15. Oct 2015

Malawi launches national level diabetes programme

Gwendolyn Carleton
New programme will bring diabetes services to Malawi’s central and northern regions.
Nurse Rejoice Kachapira at a weekly diabetes clinic in Blantyre, Malawi. Now, learnings from Blantyre will be rolled out nationwide.
It’s mid-morning at the Tuesday diabetes clinic at Queen Elizabeth Hospital in Blantyre, Malawi, and nurse Rejoice Kachapira is talking about breakfast.
She explains in Chichewa (Malawi’s national language), why the first meal of the day should not be sugary or fat. While the crowd of about 60 people listens, a project assistant moves among them, taking measurements. Blood pressure is noted in the medical journals they have brought with them; blood glucose results will return from the lab after lunch.
Today, like every Tuesday, the benches are full. But this wasn’t always the case, according to Grieves Mang’anda, a project assistant who has been working with the projects funded by WDF in Blantyre an Southern Malawi since 2010.
“Things are changing,” he says. “The main difference is, people know about diabetes now.”
Achievements go national
Knowledge about diabetes – and the diabetes clinics that have spread across the southern part of Malawi – has grown dramatically in recent years. 
In 2008, the WDF launched its first pilot programme in this small country in south-central Africa, which worked to improve diabetes care in Blantyre, Malawi’s second-largest city and the commercial centre. Seven more projects followed, reaching thousands of people with diabetes, mainly in the country’s south. Partners have included the College of Medicine in Blantyre, the Diabetes Association of Malawi, Journalists Association against AIDS, Kamuzu Central Hospital, and Baobob Health Trust.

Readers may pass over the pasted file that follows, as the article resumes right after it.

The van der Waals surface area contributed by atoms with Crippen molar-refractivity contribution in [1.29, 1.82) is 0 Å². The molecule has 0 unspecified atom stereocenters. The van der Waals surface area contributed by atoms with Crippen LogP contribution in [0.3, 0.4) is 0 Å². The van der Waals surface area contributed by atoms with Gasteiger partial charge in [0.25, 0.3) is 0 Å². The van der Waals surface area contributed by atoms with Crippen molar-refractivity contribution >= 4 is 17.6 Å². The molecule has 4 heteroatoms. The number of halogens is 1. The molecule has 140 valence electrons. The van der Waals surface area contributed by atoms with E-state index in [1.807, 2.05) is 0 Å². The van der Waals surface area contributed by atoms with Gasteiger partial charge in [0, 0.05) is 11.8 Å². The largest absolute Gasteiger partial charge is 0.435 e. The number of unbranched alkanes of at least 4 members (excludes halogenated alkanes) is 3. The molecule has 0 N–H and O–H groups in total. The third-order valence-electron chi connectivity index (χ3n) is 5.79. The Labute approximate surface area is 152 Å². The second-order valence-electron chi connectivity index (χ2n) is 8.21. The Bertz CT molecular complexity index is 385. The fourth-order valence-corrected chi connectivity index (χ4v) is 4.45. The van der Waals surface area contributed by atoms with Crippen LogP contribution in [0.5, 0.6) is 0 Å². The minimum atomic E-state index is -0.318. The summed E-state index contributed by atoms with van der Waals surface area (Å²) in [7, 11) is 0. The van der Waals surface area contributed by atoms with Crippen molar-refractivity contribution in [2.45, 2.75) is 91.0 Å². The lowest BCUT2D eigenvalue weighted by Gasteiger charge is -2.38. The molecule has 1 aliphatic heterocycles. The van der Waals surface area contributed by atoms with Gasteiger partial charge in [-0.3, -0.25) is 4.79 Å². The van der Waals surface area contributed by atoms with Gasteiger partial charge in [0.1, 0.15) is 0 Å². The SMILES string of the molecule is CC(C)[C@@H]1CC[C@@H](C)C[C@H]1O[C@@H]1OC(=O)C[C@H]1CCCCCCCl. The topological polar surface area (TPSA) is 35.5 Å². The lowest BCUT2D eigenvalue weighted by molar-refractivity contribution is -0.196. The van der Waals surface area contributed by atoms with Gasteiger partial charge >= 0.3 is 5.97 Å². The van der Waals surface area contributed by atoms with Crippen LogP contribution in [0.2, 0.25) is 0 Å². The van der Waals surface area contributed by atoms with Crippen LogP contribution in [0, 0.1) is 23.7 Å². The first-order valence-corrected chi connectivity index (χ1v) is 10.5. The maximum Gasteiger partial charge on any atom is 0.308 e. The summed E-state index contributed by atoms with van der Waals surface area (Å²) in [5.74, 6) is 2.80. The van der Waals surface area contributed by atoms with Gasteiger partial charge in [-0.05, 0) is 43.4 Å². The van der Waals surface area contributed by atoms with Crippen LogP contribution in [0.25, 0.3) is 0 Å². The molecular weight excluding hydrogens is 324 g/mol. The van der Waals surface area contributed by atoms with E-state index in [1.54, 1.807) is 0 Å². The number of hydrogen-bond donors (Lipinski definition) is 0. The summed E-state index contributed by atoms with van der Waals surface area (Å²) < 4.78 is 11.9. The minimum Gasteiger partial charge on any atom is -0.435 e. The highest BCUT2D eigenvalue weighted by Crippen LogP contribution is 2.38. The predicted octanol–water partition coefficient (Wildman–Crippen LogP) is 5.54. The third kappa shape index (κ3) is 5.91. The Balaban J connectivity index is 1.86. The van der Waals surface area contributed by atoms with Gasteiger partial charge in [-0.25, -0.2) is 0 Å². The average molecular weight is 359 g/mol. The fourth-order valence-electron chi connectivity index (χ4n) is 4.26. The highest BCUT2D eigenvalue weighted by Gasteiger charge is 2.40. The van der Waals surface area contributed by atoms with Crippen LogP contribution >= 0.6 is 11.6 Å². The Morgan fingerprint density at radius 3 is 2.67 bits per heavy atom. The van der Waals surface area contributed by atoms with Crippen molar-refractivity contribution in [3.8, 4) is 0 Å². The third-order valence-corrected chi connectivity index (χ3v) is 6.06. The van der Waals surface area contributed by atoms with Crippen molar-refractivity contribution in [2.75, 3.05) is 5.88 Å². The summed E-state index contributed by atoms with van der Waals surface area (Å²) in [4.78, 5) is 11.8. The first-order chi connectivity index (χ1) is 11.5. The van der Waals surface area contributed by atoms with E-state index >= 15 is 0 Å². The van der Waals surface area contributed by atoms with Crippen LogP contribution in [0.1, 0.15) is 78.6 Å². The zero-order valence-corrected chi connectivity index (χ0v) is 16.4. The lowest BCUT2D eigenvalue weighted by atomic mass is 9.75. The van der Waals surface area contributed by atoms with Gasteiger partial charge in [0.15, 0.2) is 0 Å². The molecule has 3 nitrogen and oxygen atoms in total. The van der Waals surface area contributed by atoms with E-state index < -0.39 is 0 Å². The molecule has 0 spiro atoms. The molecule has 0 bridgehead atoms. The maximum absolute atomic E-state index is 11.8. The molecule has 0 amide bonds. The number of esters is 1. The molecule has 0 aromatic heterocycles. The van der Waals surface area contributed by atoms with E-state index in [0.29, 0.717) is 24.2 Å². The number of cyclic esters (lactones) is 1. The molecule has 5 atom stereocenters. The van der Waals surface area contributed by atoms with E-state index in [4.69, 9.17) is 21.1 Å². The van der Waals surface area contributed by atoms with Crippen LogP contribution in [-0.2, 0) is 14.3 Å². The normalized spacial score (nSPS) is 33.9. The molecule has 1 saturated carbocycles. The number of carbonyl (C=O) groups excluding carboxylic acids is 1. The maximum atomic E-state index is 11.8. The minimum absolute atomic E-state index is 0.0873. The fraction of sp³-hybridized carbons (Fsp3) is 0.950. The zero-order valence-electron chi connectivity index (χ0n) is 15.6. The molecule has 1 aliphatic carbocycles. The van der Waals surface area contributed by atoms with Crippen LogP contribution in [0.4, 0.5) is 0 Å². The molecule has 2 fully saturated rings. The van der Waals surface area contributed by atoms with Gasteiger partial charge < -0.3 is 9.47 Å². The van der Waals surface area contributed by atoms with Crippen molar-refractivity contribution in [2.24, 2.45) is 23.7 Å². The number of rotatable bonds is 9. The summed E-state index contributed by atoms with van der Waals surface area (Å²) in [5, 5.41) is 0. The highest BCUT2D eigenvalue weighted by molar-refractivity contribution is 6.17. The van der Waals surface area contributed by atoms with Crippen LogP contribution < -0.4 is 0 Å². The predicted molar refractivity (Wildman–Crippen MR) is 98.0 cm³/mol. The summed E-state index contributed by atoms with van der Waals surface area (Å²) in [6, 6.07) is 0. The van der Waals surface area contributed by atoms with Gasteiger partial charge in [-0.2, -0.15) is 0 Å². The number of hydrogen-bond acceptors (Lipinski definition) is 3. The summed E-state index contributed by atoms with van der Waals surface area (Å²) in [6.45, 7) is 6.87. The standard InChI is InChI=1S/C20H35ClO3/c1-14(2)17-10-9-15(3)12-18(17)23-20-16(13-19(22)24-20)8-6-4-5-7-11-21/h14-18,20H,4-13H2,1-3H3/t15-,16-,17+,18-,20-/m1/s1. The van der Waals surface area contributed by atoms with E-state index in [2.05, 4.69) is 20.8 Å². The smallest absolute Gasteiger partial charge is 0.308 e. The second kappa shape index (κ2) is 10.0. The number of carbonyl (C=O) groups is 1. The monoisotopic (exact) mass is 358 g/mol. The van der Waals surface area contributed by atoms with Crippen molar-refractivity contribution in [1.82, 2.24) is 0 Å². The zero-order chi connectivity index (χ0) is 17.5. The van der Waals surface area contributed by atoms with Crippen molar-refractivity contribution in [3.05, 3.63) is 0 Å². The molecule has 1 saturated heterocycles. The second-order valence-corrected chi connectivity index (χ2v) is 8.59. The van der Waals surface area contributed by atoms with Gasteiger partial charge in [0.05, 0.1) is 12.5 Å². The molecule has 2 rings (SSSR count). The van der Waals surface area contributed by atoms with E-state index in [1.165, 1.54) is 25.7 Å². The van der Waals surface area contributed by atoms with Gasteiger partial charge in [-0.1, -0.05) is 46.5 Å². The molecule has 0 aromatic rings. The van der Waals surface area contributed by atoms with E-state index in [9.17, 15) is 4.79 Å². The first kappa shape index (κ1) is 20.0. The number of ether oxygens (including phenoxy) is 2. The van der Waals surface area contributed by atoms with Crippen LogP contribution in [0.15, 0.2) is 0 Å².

On 30 September, these successful collaborations culminated in the launch of a national level diabetes programme. WDF14-938, Diabetes and Hypertension control in Malawi, will take the processes, learnings, and many of the materials developed in WDF programmes in southern Malawi and roll them out in the northern and central regions of the country. 
Dr. Beatrice Mwagomba, National Programme Manager for NCDs and Mental Health in Malawi’s Ministry of Health, designed WDF14-938 based on learnings from past WDF projects and from a WHO diabetes pilot project in the town of Kasungu located close to the Malawian capital of Lilongwe.
“When I was deployed to head the NCD programme in 2011, Malawi’s NCD plan had just been established,” she explains. “It was my job to make it happen.”
The concept, she says, has four elements: mobilisation of patients, capacity building of clinics, deployment of electronic medical records, and monitoring and evaluation.  
“I hope, five years from now, that we have a Malawi where NCD care is systematic, standardised, and anyone with NCDs knows where to go and what to do,” she says.
Grieves Mang’anda shares this hope. As awareness of NCDs spreads in Malawi, the demand for NCD services is growing, he says. Like other WDF project partners in Malawi, he has shared his learnings with the Ministry of Health in order to ensure that the new, national level programme meets this need as effectively as possible.
“The national level programme is a very good initiative,” he says. “It means that staff will be trained and services made available around the country - and people can get the assistance they need.”
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